Forward Thinking Raises The Profile Of UK Farming

10th December 2013

Recently I had the privilege of attending the annual Nuffield Farming Conference in Cardiff.

A fantastic two day event in which the audience listened to some excellent, forward thinking presentations from this year’s Nuffield Scholars.

For those who aren’t aware, the Nuffield Farming Scholarship Trust is an organisation with its roots purely linked to the promotion of good agricultural practice and awards individuals with an opportunity to explore and expand on a chosen subject with a view to developing agricultural sector leaders and innovators of the future. A scholarship aims to advance the standard of UK farming, including the food supply chain, horticulture, forestry and countryside management by enabling the study of practices and techniques employed anywhere in the world.

The annual conference is an opportunity for those who have been awarded scholarships to present their findings. This year, conference heard from 20 scholars presenting on a wide range of topics across the industry. Titles included; ‘Land Drainage and its future in farming’, ‘Practical opportunities to eradicate Johnes disease in cattle’ and ‘modernising the game industry’. Reading the reports and listening to the presentations, it was clear that each scholar had tackled their chosen subject with conviction and learned from their traveling experience. Reports were fresh thinking and aimed to address and combat the challenges their sector face whilst also promoting new innovations, discoveries and improvements explored and sought across the globe.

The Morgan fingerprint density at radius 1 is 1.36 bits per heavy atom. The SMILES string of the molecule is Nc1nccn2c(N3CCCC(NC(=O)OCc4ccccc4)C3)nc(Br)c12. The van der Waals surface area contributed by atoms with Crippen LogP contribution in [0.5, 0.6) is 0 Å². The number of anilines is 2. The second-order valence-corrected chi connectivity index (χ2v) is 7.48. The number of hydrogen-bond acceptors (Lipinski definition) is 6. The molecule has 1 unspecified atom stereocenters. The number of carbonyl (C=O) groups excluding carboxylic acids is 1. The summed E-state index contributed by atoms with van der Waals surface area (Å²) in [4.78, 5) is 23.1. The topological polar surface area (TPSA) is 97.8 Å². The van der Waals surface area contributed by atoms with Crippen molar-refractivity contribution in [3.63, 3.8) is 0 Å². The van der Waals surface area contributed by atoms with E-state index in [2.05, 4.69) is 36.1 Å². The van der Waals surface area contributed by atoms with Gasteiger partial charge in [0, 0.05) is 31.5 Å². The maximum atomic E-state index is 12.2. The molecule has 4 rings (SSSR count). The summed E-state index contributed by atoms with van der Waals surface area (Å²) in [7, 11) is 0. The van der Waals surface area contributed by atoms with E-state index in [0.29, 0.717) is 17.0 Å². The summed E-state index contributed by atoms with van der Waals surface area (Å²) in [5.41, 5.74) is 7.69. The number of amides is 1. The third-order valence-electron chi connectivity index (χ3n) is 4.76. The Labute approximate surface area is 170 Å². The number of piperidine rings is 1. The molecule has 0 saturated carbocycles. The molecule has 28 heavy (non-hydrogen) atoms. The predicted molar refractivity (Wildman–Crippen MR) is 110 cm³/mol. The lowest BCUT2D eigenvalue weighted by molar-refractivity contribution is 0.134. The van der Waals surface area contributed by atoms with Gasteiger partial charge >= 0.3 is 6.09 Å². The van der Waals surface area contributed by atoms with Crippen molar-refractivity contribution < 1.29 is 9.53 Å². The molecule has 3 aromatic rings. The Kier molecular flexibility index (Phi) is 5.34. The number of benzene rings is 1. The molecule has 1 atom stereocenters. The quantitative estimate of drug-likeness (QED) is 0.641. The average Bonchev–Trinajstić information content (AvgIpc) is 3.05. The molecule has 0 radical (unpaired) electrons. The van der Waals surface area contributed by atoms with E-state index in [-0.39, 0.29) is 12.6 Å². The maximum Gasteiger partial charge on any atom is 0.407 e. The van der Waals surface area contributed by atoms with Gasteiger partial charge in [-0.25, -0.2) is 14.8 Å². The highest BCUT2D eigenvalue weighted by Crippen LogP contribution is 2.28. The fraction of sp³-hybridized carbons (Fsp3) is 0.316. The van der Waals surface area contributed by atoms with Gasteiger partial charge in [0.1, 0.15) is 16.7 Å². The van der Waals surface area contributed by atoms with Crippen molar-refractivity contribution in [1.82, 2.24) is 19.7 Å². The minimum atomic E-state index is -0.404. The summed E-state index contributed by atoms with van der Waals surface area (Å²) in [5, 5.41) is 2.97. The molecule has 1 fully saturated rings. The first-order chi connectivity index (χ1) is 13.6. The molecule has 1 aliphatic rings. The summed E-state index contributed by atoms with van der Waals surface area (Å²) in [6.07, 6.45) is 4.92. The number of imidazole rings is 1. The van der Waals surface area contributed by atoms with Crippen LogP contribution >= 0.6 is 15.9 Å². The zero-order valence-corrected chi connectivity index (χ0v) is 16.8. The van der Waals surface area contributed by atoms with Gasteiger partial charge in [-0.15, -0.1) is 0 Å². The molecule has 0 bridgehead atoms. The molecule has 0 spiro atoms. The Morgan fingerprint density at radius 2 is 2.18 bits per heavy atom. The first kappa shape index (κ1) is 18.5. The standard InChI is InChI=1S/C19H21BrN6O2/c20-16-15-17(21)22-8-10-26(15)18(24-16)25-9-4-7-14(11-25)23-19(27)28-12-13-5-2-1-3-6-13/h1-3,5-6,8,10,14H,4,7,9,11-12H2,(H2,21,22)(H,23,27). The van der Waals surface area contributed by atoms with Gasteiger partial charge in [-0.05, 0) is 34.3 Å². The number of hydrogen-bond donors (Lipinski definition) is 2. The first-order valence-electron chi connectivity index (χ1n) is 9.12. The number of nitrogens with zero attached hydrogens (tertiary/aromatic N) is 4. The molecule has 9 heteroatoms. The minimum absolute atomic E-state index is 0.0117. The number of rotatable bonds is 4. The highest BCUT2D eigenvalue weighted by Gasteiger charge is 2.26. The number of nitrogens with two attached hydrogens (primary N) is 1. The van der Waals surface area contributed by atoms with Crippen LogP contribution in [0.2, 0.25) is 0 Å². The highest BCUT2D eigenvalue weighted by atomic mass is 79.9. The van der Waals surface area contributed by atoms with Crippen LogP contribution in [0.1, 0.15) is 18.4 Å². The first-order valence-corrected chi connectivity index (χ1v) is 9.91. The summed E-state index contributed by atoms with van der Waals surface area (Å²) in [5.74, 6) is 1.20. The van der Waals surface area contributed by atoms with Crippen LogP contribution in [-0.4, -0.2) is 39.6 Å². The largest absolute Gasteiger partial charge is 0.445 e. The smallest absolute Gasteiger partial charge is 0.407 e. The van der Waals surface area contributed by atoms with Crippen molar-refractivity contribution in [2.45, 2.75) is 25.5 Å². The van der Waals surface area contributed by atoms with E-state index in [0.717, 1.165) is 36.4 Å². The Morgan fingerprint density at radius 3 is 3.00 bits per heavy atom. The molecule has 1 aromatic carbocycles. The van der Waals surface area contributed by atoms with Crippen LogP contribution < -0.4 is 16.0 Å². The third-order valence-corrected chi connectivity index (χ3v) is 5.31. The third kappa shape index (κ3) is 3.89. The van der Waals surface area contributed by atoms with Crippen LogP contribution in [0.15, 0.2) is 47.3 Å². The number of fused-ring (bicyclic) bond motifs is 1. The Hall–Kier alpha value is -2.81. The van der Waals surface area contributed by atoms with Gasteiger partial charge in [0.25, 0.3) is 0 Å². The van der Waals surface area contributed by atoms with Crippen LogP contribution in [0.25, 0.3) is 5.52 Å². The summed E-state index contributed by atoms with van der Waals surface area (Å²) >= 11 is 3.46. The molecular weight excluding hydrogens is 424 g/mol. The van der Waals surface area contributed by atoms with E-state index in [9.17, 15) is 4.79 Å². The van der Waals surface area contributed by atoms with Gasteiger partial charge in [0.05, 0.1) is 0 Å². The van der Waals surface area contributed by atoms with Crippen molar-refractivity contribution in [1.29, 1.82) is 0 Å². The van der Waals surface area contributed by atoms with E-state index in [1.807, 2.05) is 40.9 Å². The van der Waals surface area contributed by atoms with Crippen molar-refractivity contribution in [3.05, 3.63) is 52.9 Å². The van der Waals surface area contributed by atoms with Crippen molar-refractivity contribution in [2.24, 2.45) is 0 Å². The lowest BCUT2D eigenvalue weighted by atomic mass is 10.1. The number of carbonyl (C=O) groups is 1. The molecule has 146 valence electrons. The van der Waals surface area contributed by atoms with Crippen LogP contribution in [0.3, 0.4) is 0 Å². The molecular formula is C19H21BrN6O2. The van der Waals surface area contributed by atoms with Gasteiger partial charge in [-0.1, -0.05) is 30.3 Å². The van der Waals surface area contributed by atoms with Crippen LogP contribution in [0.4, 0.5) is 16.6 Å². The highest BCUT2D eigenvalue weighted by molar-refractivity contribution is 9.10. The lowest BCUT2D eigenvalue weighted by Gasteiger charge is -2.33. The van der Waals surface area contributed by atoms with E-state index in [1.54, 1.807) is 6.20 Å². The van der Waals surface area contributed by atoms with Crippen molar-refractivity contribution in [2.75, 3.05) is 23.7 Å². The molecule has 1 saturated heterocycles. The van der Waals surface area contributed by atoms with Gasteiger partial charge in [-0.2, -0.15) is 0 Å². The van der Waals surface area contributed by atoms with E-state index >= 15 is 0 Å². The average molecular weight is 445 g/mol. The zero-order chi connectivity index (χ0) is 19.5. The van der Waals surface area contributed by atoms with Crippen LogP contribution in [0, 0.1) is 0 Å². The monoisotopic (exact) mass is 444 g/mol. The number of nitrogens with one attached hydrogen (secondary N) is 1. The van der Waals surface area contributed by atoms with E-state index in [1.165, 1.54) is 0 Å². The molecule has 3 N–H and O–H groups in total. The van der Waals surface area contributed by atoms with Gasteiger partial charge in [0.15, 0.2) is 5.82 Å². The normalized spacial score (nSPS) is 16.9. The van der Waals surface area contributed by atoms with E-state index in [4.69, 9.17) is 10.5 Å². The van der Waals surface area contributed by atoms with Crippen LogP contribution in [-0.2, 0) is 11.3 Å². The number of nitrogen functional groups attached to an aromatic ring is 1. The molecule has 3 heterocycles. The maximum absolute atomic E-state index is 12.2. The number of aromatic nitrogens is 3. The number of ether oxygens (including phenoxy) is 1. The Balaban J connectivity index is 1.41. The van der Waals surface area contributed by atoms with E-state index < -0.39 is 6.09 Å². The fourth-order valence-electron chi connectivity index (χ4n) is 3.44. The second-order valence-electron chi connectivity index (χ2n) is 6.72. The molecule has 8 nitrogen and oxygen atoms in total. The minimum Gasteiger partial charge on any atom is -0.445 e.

Knowledge share is vitally important within our industry as ultimately it drives forward progress, efficiency and raises the standard of UK Farming. This year a couple of papers touched on food security, with one focusing on how beef production may adapt to change in global food culture and the other addressing solutions to combat food chain dysfunctionality.

As an industry our role is primarily to provide food, to feed the mouths of the nation and the world. These two papers addressed some of the main concerns we will face over the next 30 to 50 years, as global population is expected to dramatically increase and meat consumed per capita is also expected to rise over the same period. The global food market is already changing with the far east; India and China having a huge influence. Limiting factors were addressed; the finite resource of land, striking the balance between farming and the environment, and water supply. Whatever your interest within the agricultural sector, this is a subject which will affect us all over the course of the next 50 years and industry will have to adapt to meet demand.

Of course, there are also many other valuable functions which the agricultural sector vitally plays a significant part; such as within the energy market, mines and minerals, leisure, agri-tourism and sporting. Conference also covered papers on some of these topics which were equally engaging and well worth a read.

It was invigorating to see so many people passionate about their chosen subject and driven to ensure that their findings contribute to the success of our farming, food and rural industry as a whole. I would highly recommend you all to explore what the Nuffield experience has to offer and to read up on the papers issued by past Scholars – I guarantee your thought process will change.

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